Parents often want to leave their children with some sense of financial security. As a result, some people are provided with homes and other forms of property by their parents, while others are named beneficiaries of trusts.
Trusts often offer a level of protection not present with other gifts. For example, trusts may include provisions regarding distribution to help ensure that the beneficiary will be mature enough to handle the funds when they are provided.
But what happens to trusts when divorce occurs? Depending on how they are structured, this asset could be considered divisible property.
How Divorce can Impact a Trust
Although there are many types of trusts, they often fall within one of two broad generalizations: discretionary or support trust. A discretionary trust distributes assets based on the sole discretion of the trustee. A support trust includes provisions allowing payment to maintain a certain standard of living as well as providing funds for health, education and maintenance.
A discretionary trust provides the highest level of protection. Unfortunately, many people are wary of this type of trust because it provides the trustee managing the account with a great deal of power. Although this is true, this form of trust is far more likely to be shielded from a divorce proceeding.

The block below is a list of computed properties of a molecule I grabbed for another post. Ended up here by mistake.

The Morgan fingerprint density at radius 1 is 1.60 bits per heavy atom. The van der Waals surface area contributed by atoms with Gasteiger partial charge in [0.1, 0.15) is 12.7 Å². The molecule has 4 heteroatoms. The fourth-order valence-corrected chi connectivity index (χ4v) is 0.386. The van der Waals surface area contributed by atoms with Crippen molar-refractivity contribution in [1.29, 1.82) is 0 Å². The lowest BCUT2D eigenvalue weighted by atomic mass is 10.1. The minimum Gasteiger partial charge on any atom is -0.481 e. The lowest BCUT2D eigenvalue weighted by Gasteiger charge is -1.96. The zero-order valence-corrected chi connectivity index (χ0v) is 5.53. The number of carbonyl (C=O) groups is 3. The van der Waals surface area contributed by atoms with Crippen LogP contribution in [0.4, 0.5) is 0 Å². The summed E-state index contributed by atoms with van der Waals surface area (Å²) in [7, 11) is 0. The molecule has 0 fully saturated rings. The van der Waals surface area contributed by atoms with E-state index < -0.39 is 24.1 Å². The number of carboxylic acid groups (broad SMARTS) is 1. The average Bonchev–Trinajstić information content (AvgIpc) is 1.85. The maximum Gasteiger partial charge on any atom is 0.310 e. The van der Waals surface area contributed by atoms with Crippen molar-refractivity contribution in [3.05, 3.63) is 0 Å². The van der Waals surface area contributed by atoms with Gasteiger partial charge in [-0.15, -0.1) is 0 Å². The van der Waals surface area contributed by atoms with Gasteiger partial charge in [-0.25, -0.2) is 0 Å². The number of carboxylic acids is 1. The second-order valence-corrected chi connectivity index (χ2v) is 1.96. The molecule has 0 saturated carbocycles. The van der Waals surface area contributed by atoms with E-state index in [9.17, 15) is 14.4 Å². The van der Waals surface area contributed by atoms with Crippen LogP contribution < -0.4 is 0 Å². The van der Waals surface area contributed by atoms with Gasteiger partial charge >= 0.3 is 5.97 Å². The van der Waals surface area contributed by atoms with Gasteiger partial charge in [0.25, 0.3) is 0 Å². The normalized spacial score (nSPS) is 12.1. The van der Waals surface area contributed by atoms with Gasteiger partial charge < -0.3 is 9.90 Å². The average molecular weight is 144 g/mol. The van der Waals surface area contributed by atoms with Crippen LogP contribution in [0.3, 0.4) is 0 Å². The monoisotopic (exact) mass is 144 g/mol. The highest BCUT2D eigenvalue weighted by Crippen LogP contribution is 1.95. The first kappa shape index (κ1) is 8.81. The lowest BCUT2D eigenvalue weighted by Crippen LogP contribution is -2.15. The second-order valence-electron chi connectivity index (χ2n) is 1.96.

During a divorce proceeding a court may interpret a support trust to provide care not only for the intended beneficiary, but also for a minor child or spouse. Trusts with support provisions have been successfully protected in numerous court cases, but the cost of litigation is high.
Determining how assets are distributed during a divorce proceeding is difficult, and the inclusion of various trusts on either side can be even more problematic. As a result, it is important to contact an experienced Atlanta divorce attorney to review your unique situation and protect your legal rights.